Tara Moorman December, 5th 2010
I was wondering what I would write about, and came to the fact that I am 1 Tenth Indian, So I am going to try and write about the way they are and the way they were treated. When the so called “white people” came to America we were all ready here. In the ninetieth century, steel, and factory work was a manger part of the Indian way of life. There is 3 major periods that really conflict the Indian people in the 19th century. The first was when the military secured its control of the Ohio Valley. The military had to try and make us go away. The Indian people have always faced all kinds of prejudice even though they were here first. The Indian people have always faced racism while being here in America. They have faced all kinds of discrimination since the beginning of America. We were here first, but the way it is right now you would not think that way. In the labor market to day, it just seems the “white person” will get the job first
By 1800, the religious views and practices had really changed. Despite warfare and the way the
system works native people continue traditional values and just try to live the way they were
brought up. In really knowing the history of the Indian people, you really have to know the
culture, values, and how they see the world around them. The earliest people were hunters and agricultural people.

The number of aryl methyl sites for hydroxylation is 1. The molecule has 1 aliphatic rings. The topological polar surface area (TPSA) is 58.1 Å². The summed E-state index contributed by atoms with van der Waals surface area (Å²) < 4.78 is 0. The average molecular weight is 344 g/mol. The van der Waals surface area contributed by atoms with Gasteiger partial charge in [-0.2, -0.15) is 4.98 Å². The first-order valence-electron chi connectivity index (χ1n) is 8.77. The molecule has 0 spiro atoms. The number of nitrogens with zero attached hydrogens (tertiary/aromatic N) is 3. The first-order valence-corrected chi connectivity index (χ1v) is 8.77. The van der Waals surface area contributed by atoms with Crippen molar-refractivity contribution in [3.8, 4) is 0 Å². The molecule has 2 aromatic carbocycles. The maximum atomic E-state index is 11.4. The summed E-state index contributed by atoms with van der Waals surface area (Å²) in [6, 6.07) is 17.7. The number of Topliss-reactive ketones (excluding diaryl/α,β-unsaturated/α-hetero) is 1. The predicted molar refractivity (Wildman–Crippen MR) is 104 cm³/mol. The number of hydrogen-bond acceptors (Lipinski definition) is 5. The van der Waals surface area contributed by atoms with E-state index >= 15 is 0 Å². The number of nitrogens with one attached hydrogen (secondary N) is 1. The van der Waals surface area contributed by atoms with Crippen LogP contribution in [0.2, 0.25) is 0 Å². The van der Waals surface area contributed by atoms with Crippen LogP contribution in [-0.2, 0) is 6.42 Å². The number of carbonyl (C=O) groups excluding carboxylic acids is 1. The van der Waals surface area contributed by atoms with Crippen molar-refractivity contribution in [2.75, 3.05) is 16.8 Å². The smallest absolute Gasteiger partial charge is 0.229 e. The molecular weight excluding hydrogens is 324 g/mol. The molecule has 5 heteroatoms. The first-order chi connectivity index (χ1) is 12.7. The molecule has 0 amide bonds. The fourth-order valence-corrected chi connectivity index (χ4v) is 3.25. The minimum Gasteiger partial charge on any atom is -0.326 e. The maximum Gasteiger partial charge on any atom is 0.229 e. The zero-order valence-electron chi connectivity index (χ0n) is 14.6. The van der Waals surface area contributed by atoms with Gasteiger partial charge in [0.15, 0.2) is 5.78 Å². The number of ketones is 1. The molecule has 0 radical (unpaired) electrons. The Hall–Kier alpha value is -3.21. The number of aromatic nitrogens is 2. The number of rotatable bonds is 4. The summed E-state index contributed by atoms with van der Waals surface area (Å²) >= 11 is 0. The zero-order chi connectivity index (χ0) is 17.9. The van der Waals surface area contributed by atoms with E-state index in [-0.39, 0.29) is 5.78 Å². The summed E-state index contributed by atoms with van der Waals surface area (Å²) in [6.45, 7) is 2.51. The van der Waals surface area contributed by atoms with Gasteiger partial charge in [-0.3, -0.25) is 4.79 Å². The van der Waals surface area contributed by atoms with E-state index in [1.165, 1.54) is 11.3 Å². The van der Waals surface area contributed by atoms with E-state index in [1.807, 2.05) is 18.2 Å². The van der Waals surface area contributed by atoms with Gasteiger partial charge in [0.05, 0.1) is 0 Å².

"It has long been recognized that Native Americans are dying of diabetes, alcoholism,
tuberculosis, suicide, and other health conditions at shocking rates. Beyond disturbingly high
mortality rates, Native Americans also suffer a significantly lower health status and
disproportionate rates of disease compared with all other Americans."
— The U.S. Commission on Civil Rights, September 2004
With all the things we have been though, its no wonder it is this way. If you look at the way we
have been looked at, like the sports mascots in football and baseball then you will understand.
Cleveland Indians, Washington Redskins, and the Florida State Seminoles, this is just some of
the things we have been though in years of controversy. In 1924, President Calvin Coolidge
signed was now called the Indian Citizenship Act. This act makes all Native Americans born in
the United States of America citizens of the United States. We can now vote, and even run for
political office. As of 2007, only 1 percent of Native Americans own their own land. I really
don’t identify with the ethnic group that I looked at. Iam a married male in my 40s and I just